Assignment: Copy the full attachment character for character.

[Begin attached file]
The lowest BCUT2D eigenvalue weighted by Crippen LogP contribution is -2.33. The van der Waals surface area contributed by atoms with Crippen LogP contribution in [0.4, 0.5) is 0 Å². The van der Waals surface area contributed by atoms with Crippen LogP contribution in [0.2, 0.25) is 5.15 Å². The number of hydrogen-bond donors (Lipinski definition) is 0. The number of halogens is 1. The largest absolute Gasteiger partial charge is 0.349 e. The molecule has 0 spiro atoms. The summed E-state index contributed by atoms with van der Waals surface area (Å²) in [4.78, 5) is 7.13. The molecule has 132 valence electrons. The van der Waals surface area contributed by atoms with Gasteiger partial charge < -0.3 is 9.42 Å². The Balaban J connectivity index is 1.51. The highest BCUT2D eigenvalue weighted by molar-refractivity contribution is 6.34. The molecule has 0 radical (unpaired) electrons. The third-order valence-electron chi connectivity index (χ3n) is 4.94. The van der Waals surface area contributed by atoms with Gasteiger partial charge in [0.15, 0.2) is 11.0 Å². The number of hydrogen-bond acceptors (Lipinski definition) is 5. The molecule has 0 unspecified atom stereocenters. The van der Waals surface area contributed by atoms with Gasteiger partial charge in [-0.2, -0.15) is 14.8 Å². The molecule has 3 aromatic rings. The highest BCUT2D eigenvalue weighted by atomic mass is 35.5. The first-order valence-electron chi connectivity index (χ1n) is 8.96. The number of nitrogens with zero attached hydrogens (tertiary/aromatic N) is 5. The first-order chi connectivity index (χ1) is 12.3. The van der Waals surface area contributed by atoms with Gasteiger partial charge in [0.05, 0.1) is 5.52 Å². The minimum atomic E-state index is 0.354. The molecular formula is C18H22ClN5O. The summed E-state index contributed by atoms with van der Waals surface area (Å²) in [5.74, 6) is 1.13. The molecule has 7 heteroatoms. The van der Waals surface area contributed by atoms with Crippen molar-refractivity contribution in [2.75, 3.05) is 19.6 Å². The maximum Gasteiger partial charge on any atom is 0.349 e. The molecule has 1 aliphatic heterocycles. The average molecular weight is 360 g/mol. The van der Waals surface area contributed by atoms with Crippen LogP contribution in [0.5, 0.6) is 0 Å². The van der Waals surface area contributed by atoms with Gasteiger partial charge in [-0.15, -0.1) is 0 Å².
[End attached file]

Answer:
The lowest BCUT2D eigenvalue weighted by Crippen LogP contribution is -2.33. The van der Waals surface area contributed by atoms with Crippen LogP contribution in [0.4, 0.5) is 0 Å². The van der Waals surface area contributed by atoms with Crippen LogP contribution in [0.2, 0.25) is 5.15 Å². The number of hydrogen-bond donors (Lipinski definition) is 0. The number of halogens is 1. The largest absolute Gasteiger partial charge is 0.349 e. The molecule has 0 spiro atoms. The summed E-state index contributed by atoms with van der Waals surface area (Å²) in [4.78, 5) is 7.13. The molecule has 132 valence electrons. The van der Waals surface area contributed by atoms with Gasteiger partial charge < -0.3 is 9.42 Å². The Balaban J connectivity index is 1.51. The highest BCUT2D eigenvalue weighted by molar-refractivity contribution is 6.34. The molecule has 0 radical (unpaired) electrons. The third-order valence-electron chi connectivity index (χ3n) is 4.94. The van der Waals surface area contributed by atoms with Gasteiger partial charge in [0.15, 0.2) is 11.0 Å². The number of hydrogen-bond acceptors (Lipinski definition) is 5. The molecule has 0 unspecified atom stereocenters. The van der Waals surface area contributed by atoms with Gasteiger partial charge in [-0.2, -0.15) is 14.8 Å². The molecule has 3 aromatic rings. The highest BCUT2D eigenvalue weighted by atomic mass is 35.5. The first-order valence-electron chi connectivity index (χ1n) is 8.96. The number of nitrogens with zero attached hydrogens (tertiary/aromatic N) is 5. The first-order chi connectivity index (χ1) is 12.3. The van der Waals surface area contributed by atoms with Gasteiger partial charge in [0.05, 0.1) is 5.52 Å². The minimum atomic E-state index is 0.354. The molecular formula is C18H22ClN5O. The summed E-state index contributed by atoms with van der Waals surface area (Å²) in [5.74, 6) is 1.13. The molecule has 7 heteroatoms. The van der Waals surface area contributed by atoms with Crippen molar-refractivity contribution in [2.75, 3.05) is 19.6 Å². The maximum Gasteiger partial charge on any atom is 0.349 e. The molecule has 1 aliphatic heterocycles. The average molecular weight is 360 g/mol. The van der Waals surface area contributed by atoms with Crippen LogP contribution in [0.5, 0.6) is 0 Å². The van der Waals surface area contributed by atoms with Gasteiger partial charge in [-0.15, -0.1) is 0 Å².